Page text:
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Academy acquaintance admiration American artist aspirations Bayard Taylor beautiful called character charm civilization Clay dear Friend death delightful divine earth Emerson expression eyes Fanny Kemble feel Fitz-Greene Halleck Frederika Bremer friendship genius gifts give Greece happy heart Herbert Spencer honor hope hostess human idea ideal Indra Institut de France interest John MacPherson Berrien kind knew lady letters light literary literature live Madame Botta Margaret Fuller Matthew Arnold memory ment mind Miss Lynch moral mother N. P. Willis nations nature never New-York New-York city Newport noble o'er once passed perhaps pleasant pleasure poems poet poetry prize salon seemed sense sincerely social society sorrow soul spirit sure sweet sympathy thee things Thomas a Kempis thou thought tion to-day truth Washington wish woman women words write young youth
Page 358 - We wither from our youth, we gasp away — Sick — sick ; unfound the boon — unslaked the thirst, Though to the last, in verge of our decay, Some phantom lures, such as we sought at first — But all too late, — so are we doubly curst, Love, fame, ambition, avarice — 'tis the same — Each idle, and all ill, and none the worst — For all are meteors with a different name, And Death the sable smoke where vanishes the flame.
Page 250 - Lives of great men all remind us We can make our lives sublime, And, departing, leave behind us Footprints on the sands of time ; Footprints, that perhaps another, Sailing o'er life's solemn main, A forlorn and shipwrecked brother, Seeing, shall take heart again.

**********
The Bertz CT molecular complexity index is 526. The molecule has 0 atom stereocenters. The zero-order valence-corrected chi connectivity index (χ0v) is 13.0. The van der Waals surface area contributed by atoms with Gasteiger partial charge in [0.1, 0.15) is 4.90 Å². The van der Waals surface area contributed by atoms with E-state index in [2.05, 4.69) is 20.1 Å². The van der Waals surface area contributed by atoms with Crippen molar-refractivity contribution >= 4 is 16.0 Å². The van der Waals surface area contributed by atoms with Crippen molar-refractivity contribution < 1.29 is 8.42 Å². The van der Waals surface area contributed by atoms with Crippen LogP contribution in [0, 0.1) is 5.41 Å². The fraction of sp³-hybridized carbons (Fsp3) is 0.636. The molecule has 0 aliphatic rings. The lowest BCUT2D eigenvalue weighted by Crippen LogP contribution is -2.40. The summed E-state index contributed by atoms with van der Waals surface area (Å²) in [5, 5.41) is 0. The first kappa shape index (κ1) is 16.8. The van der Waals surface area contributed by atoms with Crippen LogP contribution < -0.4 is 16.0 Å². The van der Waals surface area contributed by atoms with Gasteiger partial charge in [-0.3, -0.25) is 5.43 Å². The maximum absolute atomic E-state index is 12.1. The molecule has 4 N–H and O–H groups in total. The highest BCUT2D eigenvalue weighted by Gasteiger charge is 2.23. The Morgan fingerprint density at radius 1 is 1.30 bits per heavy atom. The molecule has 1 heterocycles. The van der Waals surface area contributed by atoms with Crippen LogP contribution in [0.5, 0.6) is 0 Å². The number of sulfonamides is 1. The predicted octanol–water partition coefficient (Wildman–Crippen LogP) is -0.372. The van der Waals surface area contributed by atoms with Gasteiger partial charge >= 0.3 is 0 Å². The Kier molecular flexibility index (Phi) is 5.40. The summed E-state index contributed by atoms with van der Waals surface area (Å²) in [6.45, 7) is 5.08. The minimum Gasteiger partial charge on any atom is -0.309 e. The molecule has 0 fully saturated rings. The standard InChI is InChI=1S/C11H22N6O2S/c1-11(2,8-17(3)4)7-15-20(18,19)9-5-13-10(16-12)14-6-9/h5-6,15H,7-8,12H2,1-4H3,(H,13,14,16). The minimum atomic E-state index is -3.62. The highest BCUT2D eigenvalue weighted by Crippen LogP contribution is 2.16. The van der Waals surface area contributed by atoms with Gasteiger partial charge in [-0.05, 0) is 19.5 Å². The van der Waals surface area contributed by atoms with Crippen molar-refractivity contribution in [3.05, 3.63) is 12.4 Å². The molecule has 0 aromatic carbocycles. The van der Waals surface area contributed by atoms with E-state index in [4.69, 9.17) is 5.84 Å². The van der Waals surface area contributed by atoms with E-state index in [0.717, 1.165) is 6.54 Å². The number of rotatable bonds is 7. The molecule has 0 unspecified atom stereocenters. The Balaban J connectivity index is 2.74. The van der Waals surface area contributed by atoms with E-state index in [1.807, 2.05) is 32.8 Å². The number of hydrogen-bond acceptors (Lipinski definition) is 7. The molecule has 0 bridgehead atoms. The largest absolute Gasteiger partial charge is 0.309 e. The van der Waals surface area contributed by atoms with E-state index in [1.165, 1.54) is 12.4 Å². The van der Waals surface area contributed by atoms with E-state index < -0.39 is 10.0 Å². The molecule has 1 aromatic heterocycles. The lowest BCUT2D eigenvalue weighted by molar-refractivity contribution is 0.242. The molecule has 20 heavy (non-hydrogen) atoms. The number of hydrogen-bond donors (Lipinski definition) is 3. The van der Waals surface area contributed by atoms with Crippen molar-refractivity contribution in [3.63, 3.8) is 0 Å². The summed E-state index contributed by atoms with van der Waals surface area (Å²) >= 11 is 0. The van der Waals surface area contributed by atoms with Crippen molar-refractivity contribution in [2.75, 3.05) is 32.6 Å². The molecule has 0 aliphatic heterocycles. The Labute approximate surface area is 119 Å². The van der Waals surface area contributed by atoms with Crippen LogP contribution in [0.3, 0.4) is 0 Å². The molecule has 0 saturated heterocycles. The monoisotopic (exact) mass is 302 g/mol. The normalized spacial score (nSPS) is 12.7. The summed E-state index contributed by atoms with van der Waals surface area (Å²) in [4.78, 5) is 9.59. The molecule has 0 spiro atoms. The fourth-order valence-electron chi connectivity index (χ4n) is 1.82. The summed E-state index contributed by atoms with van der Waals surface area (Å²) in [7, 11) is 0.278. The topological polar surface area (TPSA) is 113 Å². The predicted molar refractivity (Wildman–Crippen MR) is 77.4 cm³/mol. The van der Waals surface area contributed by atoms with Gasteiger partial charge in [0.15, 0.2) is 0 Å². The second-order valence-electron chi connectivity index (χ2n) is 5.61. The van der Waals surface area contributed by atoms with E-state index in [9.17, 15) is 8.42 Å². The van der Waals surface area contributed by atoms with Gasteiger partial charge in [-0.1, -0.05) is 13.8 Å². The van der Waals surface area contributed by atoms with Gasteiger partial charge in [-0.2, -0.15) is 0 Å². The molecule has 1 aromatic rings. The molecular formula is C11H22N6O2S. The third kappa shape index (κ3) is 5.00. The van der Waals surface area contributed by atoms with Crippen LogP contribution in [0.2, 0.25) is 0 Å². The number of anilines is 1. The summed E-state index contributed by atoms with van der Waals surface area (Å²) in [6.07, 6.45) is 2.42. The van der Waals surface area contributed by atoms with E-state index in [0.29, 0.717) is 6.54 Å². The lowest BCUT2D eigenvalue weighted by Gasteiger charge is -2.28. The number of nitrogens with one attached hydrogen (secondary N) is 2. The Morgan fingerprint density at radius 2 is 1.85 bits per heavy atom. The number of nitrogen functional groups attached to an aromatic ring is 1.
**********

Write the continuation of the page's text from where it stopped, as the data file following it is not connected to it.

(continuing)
Page 297 - Behold, the eye of the LORD is upon them that fear him, Upon them that hope in his mercy ; To deliver their soul from death, And to keep them alive in famine.
Page 247 - One adequate support For the calamities of mortal life Exists — one only; an assured belief That the procession of our fate, howe'er Sad or disturbed, is ordered by a Being Of infinite benevolence and power; Whose everlasting purposes embrace All accidents, converting them to good.
Page 430 - The house is made habitable, but there is not a single apartment finished, and all withinside, except the plastering, has been done since Briesler came. We have not the least fence, yard, or other convenience, without, and the great unfinished audience-room I make a dryingroom of, to hang up the clothes in. The principal stairs are not up, and will not be this winter.
Page 430 - If the twelve years, in which this place has been considered as the future seat of government, had been improved, as they would have been if in New England, very many of the present inconveniences would have been removed. It is a beautiful spot, capable of every improvement, and, the more I view it, the more I am delighted with it...
Page 34 - Green be the turf above thee, Friend of my better days ! None knew thee but to love thee, Nor named thee but to praise.
Page 208 - Life ! we've been long together, Through pleasant and through cloudy weather ; 'Tis hard to part when friends are dear — Perhaps 'twill cost a sigh, a tear : — Then steal away, give little warning, Choose thine own time ; Say not ' Good night ' — but in some brighter clime Bid me
Page 28 - Speak low ! tread softly through these halls ; Here Genius lives enshrined ; Here reign, in silent majesty, The monarchs of the mind. A mighty spirit-host they come From every age and clime ; Above the buried wrecks of years They breast the tide of time.
Page 315 - OH ! ask not, hope thou not too much Of sympathy below ; Few are the hearts whence one same touch Bids the sweet fountains flow: Few— and by still conflicting powers Forbidden here to meet — Such ties would make this life of ours Too fair for aught so fleet.